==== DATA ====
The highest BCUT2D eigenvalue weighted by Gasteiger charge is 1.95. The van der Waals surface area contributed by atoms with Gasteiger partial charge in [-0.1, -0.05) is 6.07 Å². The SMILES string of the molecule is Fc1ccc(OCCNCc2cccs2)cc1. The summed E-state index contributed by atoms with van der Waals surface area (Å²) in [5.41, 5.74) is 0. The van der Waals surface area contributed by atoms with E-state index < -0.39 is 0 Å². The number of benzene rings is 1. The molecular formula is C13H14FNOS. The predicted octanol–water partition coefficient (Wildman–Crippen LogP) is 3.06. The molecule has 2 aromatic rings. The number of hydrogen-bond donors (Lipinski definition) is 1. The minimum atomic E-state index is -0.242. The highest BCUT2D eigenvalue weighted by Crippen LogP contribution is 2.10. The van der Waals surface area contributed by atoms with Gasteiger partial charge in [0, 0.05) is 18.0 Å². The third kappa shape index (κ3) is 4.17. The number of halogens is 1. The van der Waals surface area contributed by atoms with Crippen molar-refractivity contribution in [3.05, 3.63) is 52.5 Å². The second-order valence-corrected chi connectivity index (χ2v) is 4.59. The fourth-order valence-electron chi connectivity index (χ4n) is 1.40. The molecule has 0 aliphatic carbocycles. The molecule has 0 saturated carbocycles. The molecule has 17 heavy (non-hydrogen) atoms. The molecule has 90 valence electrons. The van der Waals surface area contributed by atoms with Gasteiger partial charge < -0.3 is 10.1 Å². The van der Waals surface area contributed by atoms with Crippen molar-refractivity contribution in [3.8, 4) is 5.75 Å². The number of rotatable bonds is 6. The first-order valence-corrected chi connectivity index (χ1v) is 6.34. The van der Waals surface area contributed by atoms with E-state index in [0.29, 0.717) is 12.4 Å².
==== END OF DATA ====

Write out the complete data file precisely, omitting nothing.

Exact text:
The highest BCUT2D eigenvalue weighted by Gasteiger charge is 1.95. The van der Waals surface area contributed by atoms with Gasteiger partial charge in [-0.1, -0.05) is 6.07 Å². The SMILES string of the molecule is Fc1ccc(OCCNCc2cccs2)cc1. The summed E-state index contributed by atoms with van der Waals surface area (Å²) in [5.41, 5.74) is 0. The van der Waals surface area contributed by atoms with E-state index < -0.39 is 0 Å². The number of benzene rings is 1. The molecular formula is C13H14FNOS. The predicted octanol–water partition coefficient (Wildman–Crippen LogP) is 3.06. The molecule has 2 aromatic rings. The number of hydrogen-bond donors (Lipinski definition) is 1. The minimum atomic E-state index is -0.242. The highest BCUT2D eigenvalue weighted by Crippen LogP contribution is 2.10. The van der Waals surface area contributed by atoms with Gasteiger partial charge in [0, 0.05) is 18.0 Å². The third kappa shape index (κ3) is 4.17. The number of halogens is 1. The van der Waals surface area contributed by atoms with Crippen molar-refractivity contribution in [3.05, 3.63) is 52.5 Å². The second-order valence-corrected chi connectivity index (χ2v) is 4.59. The fourth-order valence-electron chi connectivity index (χ4n) is 1.40. The molecule has 0 aliphatic carbocycles. The molecule has 0 saturated carbocycles. The molecule has 17 heavy (non-hydrogen) atoms. The molecule has 90 valence electrons. The van der Waals surface area contributed by atoms with Gasteiger partial charge < -0.3 is 10.1 Å². The van der Waals surface area contributed by atoms with Crippen molar-refractivity contribution in [3.8, 4) is 5.75 Å². The number of rotatable bonds is 6. The first-order valence-corrected chi connectivity index (χ1v) is 6.34. The van der Waals surface area contributed by atoms with E-state index in [0.29, 0.717) is 12.4 Å².